The technique was new to me – the cake has a lot of dates in it, but rather than just throwing them in and hoping for the best, they are soaked briefly in hot water with bicarbonate of soda. This soda, in addition to helping the cake to rise, gives the batter greater saltiness which combines with the sweet dates to enhance their flavour. The overall result is light, airy and delicious. With the caramel glaze, it probably makes you think of sticky toffee pudding.

When it came to assembling the cake, and with the utmost respect to Her Majesty, I departed from the original recipe. My cake did rise in the oven, but it was about 2 1/2 cm in depth. I wanted it higher, so I cut the cake into two slabs, and used half of the glaze as a filling, and so ended up with two layers. If you’ve got lots of people coming to tea, just go with one layer, but I think the double-layer approach looks quite nice. When it comes to the coconut, I would go for the white stuff rather than the golden toasted coconut. Nothing to do with flavour, but the white coconut looks great against the caramel.

Queen_Elizabeth_Cake_2

Now, time for a reality check. Is this cake really a secret from Buckingham Palace? Well, we do know that the Queen is very practical and hands-on when she is at her summer home, Balmoral Castle in Scotland, and from her days in the Auxiliary Territorial Service. I have no doubt she would be more than capable when it comes of baking. This also seems like a very traditional cake to me – the dates and walnuts give it an old-fashioned flavour, and I felt the air of post-war austerity over the ingredients, jazzed up with exotic coconut, all of which lends an air of plausibility to the story of this recipe coming from a newly-crowned Queen in the 1950s.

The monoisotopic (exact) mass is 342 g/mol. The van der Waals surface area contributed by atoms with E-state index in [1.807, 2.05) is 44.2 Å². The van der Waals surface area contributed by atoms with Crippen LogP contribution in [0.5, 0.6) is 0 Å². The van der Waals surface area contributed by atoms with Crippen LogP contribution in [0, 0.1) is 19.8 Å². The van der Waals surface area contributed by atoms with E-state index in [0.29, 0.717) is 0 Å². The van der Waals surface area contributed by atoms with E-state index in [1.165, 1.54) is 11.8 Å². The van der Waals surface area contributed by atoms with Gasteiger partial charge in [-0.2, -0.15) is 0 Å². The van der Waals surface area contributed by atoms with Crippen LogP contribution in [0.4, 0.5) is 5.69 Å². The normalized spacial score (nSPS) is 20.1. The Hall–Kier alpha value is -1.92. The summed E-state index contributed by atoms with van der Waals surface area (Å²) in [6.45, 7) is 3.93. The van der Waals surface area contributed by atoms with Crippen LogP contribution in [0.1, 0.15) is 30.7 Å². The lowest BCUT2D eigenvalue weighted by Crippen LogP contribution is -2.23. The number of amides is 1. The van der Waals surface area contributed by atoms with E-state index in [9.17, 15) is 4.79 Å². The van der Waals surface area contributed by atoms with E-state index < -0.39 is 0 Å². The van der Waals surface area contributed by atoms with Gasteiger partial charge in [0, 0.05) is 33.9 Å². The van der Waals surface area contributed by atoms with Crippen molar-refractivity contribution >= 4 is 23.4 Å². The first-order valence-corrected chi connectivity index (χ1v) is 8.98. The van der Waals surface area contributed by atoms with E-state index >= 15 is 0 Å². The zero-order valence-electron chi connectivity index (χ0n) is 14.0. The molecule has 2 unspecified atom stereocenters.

However, a few things make me cautious. This recipe does seem very close to the very British dessert of sticky toffee pudding, so perhaps it’s just that with a better story? Also, lots of the versions of this recipe featured online from yellowing scraps of paper found in attics from American sources, with references to terms like “frosting” and “pecans”. We don’t frost cakes in Britain, we ice them (and if you’ve had the pleasure of a British wedding cake, you might think we plaster them). Pecan nuts are traditionally less common than good old-fashioned walnuts over here. So on balance, if I were asked to come down in favour of a “yay” or “nay”, I would need to plump for “nay”, but even so, there is a nice story behind this cake, and if Her Majesty were to be coming round for afternoon tea, I don’t think she would refuse a slice. Congratulations Ma’am!

To make Queen Elizabeth Cake (makes 12 pieces):

For the cake:

• 175g soft dates, finely chopped
• 240ml boiling water
• 1 teaspoon bicarbonate of soda
• 200g soft brown sugar
• 120g butter
• 1 teaspoon vanilla extract
• 1 egg
• 140g plain flour
• 1 teaspoon baking powder
• 1/2 teaspoon salt
• 60g walnuts, chopped